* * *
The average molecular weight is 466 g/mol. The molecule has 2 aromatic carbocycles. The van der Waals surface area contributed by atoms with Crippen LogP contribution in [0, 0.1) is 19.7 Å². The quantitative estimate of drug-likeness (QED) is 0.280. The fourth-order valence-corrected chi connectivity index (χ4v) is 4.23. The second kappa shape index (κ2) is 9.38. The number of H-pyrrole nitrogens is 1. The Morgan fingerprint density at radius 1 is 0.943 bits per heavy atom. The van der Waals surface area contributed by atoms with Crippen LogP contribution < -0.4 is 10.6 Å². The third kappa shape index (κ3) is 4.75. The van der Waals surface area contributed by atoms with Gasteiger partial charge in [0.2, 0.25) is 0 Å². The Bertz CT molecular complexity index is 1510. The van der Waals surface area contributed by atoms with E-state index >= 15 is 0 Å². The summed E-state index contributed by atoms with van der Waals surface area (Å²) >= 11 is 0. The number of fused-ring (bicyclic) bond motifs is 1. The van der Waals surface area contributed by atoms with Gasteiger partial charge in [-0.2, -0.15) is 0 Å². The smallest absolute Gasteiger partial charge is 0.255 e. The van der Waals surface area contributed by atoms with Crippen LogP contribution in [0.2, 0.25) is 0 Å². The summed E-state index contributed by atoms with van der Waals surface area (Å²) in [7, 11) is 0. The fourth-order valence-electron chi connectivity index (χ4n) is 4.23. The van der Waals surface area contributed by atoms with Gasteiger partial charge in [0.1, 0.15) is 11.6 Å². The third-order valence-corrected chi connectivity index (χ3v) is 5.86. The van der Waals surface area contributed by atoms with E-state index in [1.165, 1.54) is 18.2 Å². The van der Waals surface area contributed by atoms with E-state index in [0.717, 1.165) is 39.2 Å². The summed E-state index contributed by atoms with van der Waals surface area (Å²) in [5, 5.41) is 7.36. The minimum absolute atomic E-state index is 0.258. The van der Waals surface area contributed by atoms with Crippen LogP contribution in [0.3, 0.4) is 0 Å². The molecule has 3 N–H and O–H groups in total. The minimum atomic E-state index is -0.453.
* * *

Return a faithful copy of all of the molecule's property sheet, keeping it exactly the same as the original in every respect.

The average molecular weight is 466 g/mol. The molecule has 2 aromatic carbocycles. The van der Waals surface area contributed by atoms with Crippen LogP contribution in [0, 0.1) is 19.7 Å². The quantitative estimate of drug-likeness (QED) is 0.280. The fourth-order valence-corrected chi connectivity index (χ4v) is 4.23. The second kappa shape index (κ2) is 9.38. The number of H-pyrrole nitrogens is 1. The Morgan fingerprint density at radius 1 is 0.943 bits per heavy atom. The van der Waals surface area contributed by atoms with Crippen LogP contribution < -0.4 is 10.6 Å². The third kappa shape index (κ3) is 4.75. The van der Waals surface area contributed by atoms with Gasteiger partial charge in [0.2, 0.25) is 0 Å². The Bertz CT molecular complexity index is 1510. The van der Waals surface area contributed by atoms with E-state index >= 15 is 0 Å². The summed E-state index contributed by atoms with van der Waals surface area (Å²) >= 11 is 0. The number of fused-ring (bicyclic) bond motifs is 1. The van der Waals surface area contributed by atoms with Gasteiger partial charge in [-0.2, -0.15) is 0 Å². The smallest absolute Gasteiger partial charge is 0.255 e. The van der Waals surface area contributed by atoms with Crippen LogP contribution in [0.2, 0.25) is 0 Å². The summed E-state index contributed by atoms with van der Waals surface area (Å²) in [7, 11) is 0. The fourth-order valence-electron chi connectivity index (χ4n) is 4.23. The van der Waals surface area contributed by atoms with Gasteiger partial charge in [0.1, 0.15) is 11.6 Å². The third-order valence-corrected chi connectivity index (χ3v) is 5.86. The van der Waals surface area contributed by atoms with E-state index in [1.165, 1.54) is 18.2 Å². The van der Waals surface area contributed by atoms with E-state index in [0.717, 1.165) is 39.2 Å². The summed E-state index contributed by atoms with van der Waals surface area (Å²) in [5, 5.41) is 7.36. The minimum absolute atomic E-state index is 0.258. The van der Waals surface area contributed by atoms with Crippen LogP contribution in [0.3, 0.4) is 0 Å². The molecule has 3 N–H and O–H groups in total. The minimum atomic E-state index is -0.453.